Resources for English speaking Carnage Heart enthusiasts are scarce. In the spring of ‘97 Sony began publishing its Playstation Underground CD magazine. Included in Volume 1, Issue 1 was a Carnage Heart demo along with a set of OKE designs from Artdink that could be downloaded on to a memory card. Issues of Playstation Underground show up from time to time for auction but generally do not sell for much.
Sometimes the most interesting games in a collection are not necessarily the most expensive ones. Carnage Heart can be found with relative ease for around $20, making it a painless acquisition for those wanting to add some depth to their collection."

Gameplay videos for Carnage Heart and Zeus 2.

Desert Viper

Two units with similar snake motifs receive special mention on the Hornisse and PKA H1 camo cards ...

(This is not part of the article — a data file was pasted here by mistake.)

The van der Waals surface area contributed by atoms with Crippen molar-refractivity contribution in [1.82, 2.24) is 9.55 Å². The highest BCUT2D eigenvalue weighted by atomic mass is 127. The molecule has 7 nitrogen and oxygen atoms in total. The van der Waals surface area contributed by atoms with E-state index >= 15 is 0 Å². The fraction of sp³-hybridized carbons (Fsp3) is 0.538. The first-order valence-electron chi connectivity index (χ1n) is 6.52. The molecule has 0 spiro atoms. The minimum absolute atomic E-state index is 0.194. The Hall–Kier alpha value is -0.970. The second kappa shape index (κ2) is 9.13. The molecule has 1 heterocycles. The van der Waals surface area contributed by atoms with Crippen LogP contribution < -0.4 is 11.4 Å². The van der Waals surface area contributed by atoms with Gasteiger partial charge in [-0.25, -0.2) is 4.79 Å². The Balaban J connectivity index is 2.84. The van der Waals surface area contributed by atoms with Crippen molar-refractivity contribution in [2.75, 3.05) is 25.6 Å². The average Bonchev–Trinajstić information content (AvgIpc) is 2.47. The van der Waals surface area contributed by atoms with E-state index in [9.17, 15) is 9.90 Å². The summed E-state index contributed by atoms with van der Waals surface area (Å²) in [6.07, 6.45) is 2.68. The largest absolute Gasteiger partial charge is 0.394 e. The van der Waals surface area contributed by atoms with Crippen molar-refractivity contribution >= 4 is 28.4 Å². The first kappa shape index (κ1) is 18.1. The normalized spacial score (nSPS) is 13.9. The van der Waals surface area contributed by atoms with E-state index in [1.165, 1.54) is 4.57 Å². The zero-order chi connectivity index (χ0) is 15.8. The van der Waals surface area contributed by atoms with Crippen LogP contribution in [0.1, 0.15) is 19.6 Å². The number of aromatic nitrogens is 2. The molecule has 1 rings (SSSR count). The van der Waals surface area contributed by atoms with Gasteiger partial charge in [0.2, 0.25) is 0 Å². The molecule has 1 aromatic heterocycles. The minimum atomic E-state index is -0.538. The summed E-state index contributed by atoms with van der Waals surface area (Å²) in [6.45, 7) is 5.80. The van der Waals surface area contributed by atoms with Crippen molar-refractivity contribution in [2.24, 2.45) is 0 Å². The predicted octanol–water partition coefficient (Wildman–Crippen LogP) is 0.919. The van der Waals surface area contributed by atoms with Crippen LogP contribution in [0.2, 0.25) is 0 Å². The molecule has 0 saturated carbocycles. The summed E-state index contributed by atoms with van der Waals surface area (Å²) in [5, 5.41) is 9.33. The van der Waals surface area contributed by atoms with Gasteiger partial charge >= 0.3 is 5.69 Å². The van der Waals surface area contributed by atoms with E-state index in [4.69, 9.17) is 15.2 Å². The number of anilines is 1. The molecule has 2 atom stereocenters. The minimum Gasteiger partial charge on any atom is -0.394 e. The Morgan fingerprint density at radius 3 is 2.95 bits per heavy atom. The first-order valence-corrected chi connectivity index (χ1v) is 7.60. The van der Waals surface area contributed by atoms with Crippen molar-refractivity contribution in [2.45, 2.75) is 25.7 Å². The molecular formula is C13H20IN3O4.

"Gear for Private Oswald Lenpge, of the 12th Armored Hunting Soldier Regiment 5th Company. This was used to defeat 2 AFS during the North American combat. It shows the snake that was the personal symbol of this private. (This later became the symbol of the platoon) It was learned that this private had committed a crime prior to enlisting but this went unnoticed in the activities of the regiment. Since it would have resulted in a military discharge and arrest, the private was desperate. At night, the private sprayed paint across the majority of the canopy, 2 places in the front and one place on each side, leaving a narrow transparent slit. Afterwards, the G model and G-night combat model were modified to this and he was kept active as well as promoted."